"W-what? You don't want a ceremony?" Dudley had almost dropped the potatoes he had been peeling. It was only Ammas being a rebellious child and just wanting her independence. "Oh no," Dudley began his lecture while sitting down next to his friend. "We've spent days preparing fer this--just fer ye! And now ye come out that you don't want anything? Ohoho, nope--nope sirree. Trust me, Ammas, yer going to like it, it'll be fun. And besides, you have to have a ceremony celebrating your age--it's just not right."

            Dudley was the stickler for tradition, doing things the right way, upholding olden moral ethics, and such and such that most in the town never remembered anyways. Some joked he should take the place of the mayor, since the mayor never cared for those things as he was expected to.

            "But the best part..." Dudley lowered his voice, pretending as if he were about to tell her the location of some secret treasure, "Ye get to drink. Drink all ye want--without having anybody scold ye."

            He gave her a soft and secretive wink as to prove his reasons were genuine and more the reason to throw the celebration--which would have been thrown anyways without her approval.

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Amma couldn't help but to laugh at the shock that she wanted to skip the ceremony involved in becoming a full-fledged adult. "I want the party, Duds, but I just- I just want it to be official now," she said, and then slumped forward, pushing her tea away. "I hate waiting."

She smiled as he tried to lift her spirits at the prospect of alcohol. "You know I've had tastes of ale and spirits," she giggled. But not having to sneak the drinks on the side would be nice, or waiting for drunken Abram to slip her something when no one else was looking. Better still to not have Miss Vera scold her when caught. Only Miss Vera truly seemed to care.

Such was the way she'd been raised, the whole village taking equal part and measure to bring her up and see to her safety. But then again, she had easily been the youngest of the town; there were no children at all, except for her. Sometimes, it did occur to Amma that this could be strange, but then again, it was just how the town was. And the town had become equal parts family and friends for her.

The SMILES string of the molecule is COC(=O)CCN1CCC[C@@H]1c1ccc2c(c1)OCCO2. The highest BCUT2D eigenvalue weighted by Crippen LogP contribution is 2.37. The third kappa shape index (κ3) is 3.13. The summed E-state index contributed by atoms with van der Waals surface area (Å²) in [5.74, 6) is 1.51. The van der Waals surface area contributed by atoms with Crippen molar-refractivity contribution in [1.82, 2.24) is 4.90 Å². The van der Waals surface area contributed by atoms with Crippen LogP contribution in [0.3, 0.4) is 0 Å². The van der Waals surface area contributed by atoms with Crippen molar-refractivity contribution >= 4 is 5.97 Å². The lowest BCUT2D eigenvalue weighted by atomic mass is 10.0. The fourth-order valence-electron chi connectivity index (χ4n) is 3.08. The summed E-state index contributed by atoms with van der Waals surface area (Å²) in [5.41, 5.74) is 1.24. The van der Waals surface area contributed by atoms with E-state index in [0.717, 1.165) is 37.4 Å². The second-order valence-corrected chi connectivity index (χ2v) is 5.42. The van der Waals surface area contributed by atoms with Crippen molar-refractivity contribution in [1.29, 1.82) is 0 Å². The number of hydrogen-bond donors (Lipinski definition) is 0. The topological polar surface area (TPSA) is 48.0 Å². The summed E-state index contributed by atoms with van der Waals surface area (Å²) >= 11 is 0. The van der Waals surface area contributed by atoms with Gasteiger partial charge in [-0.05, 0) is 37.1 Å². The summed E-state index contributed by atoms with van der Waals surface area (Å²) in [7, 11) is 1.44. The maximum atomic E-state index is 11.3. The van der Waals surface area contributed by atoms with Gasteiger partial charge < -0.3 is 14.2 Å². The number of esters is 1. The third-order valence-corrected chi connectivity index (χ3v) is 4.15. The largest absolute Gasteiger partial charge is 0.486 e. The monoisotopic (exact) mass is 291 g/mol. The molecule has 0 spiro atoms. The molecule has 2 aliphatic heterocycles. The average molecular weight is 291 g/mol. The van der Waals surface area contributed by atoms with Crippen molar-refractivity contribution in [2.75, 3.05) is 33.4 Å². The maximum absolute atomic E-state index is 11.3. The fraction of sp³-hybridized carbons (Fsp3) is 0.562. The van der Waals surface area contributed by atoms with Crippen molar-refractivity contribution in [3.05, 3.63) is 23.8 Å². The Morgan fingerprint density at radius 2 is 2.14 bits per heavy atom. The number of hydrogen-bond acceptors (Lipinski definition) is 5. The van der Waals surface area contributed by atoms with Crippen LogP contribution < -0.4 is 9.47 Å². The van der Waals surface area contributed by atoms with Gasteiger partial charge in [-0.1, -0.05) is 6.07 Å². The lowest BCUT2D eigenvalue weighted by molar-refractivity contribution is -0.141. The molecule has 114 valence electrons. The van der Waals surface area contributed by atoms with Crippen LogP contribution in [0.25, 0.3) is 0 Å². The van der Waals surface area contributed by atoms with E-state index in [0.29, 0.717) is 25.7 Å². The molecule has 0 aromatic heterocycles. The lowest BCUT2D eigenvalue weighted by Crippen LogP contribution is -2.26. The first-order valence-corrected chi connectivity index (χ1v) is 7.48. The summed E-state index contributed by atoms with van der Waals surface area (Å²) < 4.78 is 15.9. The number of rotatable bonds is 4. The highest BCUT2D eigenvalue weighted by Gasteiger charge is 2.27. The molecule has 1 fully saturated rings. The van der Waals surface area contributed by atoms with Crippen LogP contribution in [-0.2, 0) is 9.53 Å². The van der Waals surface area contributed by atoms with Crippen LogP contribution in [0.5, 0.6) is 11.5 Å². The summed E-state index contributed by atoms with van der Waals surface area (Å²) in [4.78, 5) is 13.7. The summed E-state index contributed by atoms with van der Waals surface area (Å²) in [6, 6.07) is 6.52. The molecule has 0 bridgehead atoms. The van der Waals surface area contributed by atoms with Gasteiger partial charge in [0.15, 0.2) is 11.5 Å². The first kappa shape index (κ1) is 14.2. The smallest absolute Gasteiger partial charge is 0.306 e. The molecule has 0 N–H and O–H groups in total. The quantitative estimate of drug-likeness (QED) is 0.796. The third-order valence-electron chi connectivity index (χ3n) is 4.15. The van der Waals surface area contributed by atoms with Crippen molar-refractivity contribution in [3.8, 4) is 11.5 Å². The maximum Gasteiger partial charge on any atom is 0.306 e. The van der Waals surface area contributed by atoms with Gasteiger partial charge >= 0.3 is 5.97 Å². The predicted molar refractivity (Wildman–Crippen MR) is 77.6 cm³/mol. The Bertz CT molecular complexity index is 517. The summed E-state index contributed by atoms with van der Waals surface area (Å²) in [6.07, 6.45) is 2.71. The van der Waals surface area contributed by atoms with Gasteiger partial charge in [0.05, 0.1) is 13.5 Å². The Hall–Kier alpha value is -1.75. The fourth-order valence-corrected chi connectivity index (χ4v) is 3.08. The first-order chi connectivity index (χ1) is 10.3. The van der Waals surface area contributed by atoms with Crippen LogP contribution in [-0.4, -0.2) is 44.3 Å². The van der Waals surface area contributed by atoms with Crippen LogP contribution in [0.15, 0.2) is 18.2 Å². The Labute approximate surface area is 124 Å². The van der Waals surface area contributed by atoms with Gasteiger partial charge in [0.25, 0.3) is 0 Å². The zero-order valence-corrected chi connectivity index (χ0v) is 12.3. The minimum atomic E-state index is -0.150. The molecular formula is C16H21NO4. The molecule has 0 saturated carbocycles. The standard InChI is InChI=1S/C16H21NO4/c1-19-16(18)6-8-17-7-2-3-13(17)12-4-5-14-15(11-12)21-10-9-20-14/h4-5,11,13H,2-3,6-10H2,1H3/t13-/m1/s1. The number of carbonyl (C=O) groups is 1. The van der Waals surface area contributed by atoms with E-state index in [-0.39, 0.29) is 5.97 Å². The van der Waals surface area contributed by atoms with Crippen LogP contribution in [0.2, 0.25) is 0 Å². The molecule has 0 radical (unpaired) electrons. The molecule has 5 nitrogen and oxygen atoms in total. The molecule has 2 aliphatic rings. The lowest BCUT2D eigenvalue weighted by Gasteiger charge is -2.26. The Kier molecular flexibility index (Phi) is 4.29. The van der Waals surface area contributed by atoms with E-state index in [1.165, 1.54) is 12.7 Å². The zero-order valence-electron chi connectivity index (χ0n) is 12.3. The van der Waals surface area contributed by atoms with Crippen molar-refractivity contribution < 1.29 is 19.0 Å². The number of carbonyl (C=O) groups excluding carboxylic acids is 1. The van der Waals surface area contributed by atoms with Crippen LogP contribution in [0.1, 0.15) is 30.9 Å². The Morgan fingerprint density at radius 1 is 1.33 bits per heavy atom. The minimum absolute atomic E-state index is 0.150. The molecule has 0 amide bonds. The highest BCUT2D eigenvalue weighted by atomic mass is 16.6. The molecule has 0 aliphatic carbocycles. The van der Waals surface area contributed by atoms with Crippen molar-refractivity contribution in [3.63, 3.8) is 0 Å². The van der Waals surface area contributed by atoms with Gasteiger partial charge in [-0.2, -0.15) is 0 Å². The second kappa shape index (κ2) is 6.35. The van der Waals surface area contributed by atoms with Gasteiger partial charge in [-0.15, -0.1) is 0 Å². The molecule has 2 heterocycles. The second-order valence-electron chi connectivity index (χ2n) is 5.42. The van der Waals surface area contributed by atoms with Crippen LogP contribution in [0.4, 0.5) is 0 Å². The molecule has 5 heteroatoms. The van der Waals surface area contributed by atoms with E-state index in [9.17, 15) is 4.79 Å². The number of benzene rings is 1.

"You know, Duds, I heard that there's going to be another drawing soon." Amma sat up, brushing her bangs out of her brown eyes. "I overheard Abram talking about how the mayor noticed the crystal needs to be replaced."

The crystal was of utmost importance to the town. The outside world was full of dangers and monsters, more than could be described or known, or so Amma had been told. A crystal was held in the center of town, one that gave off protective magic, to keep said dangers at bay. Every so often it had to be replaced, and a drawing was held to see who would have to take on the task of venturing out to find another crystal. The last time the crystal had to be replaced was how Amma came to be taken in by the town.

And now, as an adult, Amma would be entered into the drawing.

Finally taking a sip of the tea Dudley had graciously prepared for her, Amma said, "I hope my name is picked."

            "Yes yes, I know ye hate waiting and I know ye've drank before--but trust me nothing compares to this day," he rebutted with slight annoyance and went back to what he had been doing before. Honestly, this girl was the only one that gave him trouble. Already independent and able to challenge his wit and will--it was about time she was recognized in the town.

            It was almost time to start the festivities and Dudley was getting more excited by the second. The perfectly good potatoes would be used for chucking at each other once everyone had drank fermented cider, ales, and wines. The dancing would be a frenzy of people unable to stand up correctly and would tumble onto the floor and laughter would erupt. What everyone looked forward to was the food that would be eaten late into the night. After all, it had been a while.

            Dudley smiled to himself as the daydreaming ensued, but was interrupted once Amma spoke up once more. She mentioned the drawing about the crystal and setting out for another. Dudley froze and he felt his throat clog up, making him unable to speak. This was the only thing he feared. Like him, she was not bound to the law of the village and would soon one day set out to discover what was really out there. Nervously he began to fidget and scratched the back of his scruffy brown head.

            He turned around to face her, with a twisted and forced grin of nervousness. "Y-ye hope your name is picked?" he questioned her to see if he had heard her correctly. "Amma, don't ye think maybe you should...wait a bit? I mean, you hardly have any experience fer these kinds of things. Trust me the world out there is nothing like this place. I wouldn't want you to get hurt--and besides ye hardly know how to handle a weapon of any kind!"

            It would be sooner or later that she would find out about everything. Dudley feared and dreaded such a moment that crawled on its belly towards them; slowly and slowly and slithering it crawled, tormenting him whenever it reminded him of itself.

            "Why don't ye take a year off, after all we can't have a fresh new adult go out, can we? Don't think yer going to run away from yer responsibilities, now, he chuckled with new optimism in an effort to shift her mind away from going out.